The definition of tinnitus is simple: it’s the perception of noise in your ears or head, when there actually is no sound. It may be a whine, a whistle, a screech, or the sound of insects. Some sufferers call it “ringing in the ears,” or simply “head noise.”
It doesn’t matter whether you’ve had it a long time or are just starting to deal with it; tinnitus can be frightening and frustrating, and it invades every aspect of your life. It’s sound—most often high-pitched—that you can’t get away from. It’s always there, unchanging, constant, and inescapable. And it’s all too common: at some point, it’s a problem for one person in five.
You can pronounce tinnitus either way: ti-night-us or tin-i-tus. The word comes from Latin, and means “to ring or tinkle like a bell.” Either way you pronounce it is correct.
Types of tinnitus
There are two different kinds of tinnitus. In subjective tinnitus, only the patient can “hear” the sounds. Most patients have this type of tinnitus, as it is the most common. In objective tinnitus, other people can hear the ear or head noises too. A sensitive enough microphone even can record these sounds.
What is the cause of ringing in the ears?
Doctors don’t fully understand exactly what causes tinnitus; the phenomenon is not well understood by anyone. However, observations indicate a number of factors and conditions that either cause tinnitus or make it worse:
- Noise exposure is the most common factor that goes along with tinnitus. Noise exposure causes hearing loss, and hearing loss often is associated with tinnitus. This kind of hearing loss results from damage to hair cells in the inner ear. Once the hair cells are damaged they don’t repair themselves, and tinnitus often results.
- Loud music is one of the most common types of noise exposure. See Loud Music – How Loud Is Too Loud? to learn which famous pop musicians suffer from tinnitus.
- Some types of tumors can cause tinnitus, including acoustic neuromas.
- Other, unrelated disorders such as Lyme disease, fibromyalgia, and hyper- or hypothyroidism may produce tinnitus.
- Wax buildup in your ears sometimes can cause tinnitus.
- Physical trauma to your neck and head can set off tinnitus. In this case, tinnitus may be accompanied by memory loss, vertigo and headaches.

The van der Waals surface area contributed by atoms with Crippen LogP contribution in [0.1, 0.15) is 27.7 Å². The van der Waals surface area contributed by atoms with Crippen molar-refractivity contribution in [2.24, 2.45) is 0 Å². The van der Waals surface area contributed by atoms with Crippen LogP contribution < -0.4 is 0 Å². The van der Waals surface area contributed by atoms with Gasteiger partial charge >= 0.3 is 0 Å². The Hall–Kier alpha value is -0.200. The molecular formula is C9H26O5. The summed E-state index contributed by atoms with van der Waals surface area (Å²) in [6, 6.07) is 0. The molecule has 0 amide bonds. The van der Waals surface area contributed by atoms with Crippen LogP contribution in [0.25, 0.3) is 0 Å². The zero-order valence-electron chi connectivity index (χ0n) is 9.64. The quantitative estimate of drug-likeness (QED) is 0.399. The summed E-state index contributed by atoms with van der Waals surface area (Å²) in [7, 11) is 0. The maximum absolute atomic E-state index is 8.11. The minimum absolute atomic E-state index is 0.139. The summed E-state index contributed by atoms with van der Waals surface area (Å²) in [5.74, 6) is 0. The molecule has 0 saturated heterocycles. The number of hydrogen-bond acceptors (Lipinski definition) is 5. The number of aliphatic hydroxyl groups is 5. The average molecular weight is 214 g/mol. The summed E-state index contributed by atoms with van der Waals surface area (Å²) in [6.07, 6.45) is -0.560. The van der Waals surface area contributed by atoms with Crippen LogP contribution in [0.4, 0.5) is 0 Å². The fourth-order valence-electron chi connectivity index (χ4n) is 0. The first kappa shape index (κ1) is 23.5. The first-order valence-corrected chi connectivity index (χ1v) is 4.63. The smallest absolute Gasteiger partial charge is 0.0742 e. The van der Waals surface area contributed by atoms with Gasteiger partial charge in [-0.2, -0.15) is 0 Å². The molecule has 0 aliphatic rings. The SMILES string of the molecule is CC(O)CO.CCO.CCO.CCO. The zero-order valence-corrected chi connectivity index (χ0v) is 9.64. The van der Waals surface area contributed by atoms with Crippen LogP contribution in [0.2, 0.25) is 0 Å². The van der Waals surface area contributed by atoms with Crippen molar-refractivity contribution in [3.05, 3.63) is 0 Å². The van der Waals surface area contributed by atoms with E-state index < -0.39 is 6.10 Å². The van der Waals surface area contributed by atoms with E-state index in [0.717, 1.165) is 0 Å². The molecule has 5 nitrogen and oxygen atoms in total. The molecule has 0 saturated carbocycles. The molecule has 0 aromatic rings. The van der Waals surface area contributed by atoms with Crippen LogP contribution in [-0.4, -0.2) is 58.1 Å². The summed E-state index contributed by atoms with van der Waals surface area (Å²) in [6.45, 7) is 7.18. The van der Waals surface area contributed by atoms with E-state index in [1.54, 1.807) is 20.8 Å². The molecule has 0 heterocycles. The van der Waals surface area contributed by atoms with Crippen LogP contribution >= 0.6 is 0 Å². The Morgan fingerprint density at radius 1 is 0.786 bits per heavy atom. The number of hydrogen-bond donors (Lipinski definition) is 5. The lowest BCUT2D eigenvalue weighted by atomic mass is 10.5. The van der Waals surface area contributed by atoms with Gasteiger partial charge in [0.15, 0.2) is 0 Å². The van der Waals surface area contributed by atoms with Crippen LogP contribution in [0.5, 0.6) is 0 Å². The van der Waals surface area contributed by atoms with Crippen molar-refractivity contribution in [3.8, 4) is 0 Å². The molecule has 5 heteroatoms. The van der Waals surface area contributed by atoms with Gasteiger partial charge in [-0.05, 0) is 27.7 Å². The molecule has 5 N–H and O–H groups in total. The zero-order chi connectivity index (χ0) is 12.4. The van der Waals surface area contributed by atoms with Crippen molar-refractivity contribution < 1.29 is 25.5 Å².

- Cardiovascular disease can cause head noises.
- Some medications are ototoxic, which means they’re damaging to some part of the inner ear. This damage can result in tinnitus. Other medications have tinnitus as a side effect; in most cases, this kind of tinnitus disappears when you stop taking the medication, but higher doses of some of these medications may produce permanent tinnitus. Drugs That Cause Tinnitus
- Misalignment of the jaw can cause head noises.
- A rare kind of tinnitus called pulsatile tinnitus is caused by abnormal blood flow in veins or arteries near the inner ear, or by irregularities in the brain structure such as brain tumors. It also can be a side effect of conditions that cause increased intracranial pressure. This type of tinnitus sounds like a rhythmic pulsing in the ear, usually in time with the patient’s heartbeat.
No cure for ringing in the ears
Although tinnitus itself can’t be cured, there are ways to manage some types of tinnitus. See Tinnitus Treatments. Some kinds can be managed by treating whatever the underlying problem is, or by changing medication. However, the outcome of any treatment depends in part on what’s actually causing the tinnitus, how long the patient has had it, and other health issues involved.
Some scientists are concentrating on Tinnitus Reseach so that more options will slowly become available. Researchers at University of Texas at Dallas are also exploring ways to help anyone who suffers from ringing in the ears.
And Doctors who study such things say that magnesium helps protect hearing, and people who take it every day may experience a reduction in tinnitus symptoms.
Dr Rauschecker looks at why Why Do Some People With Hearing Loss Develop Tinnitus.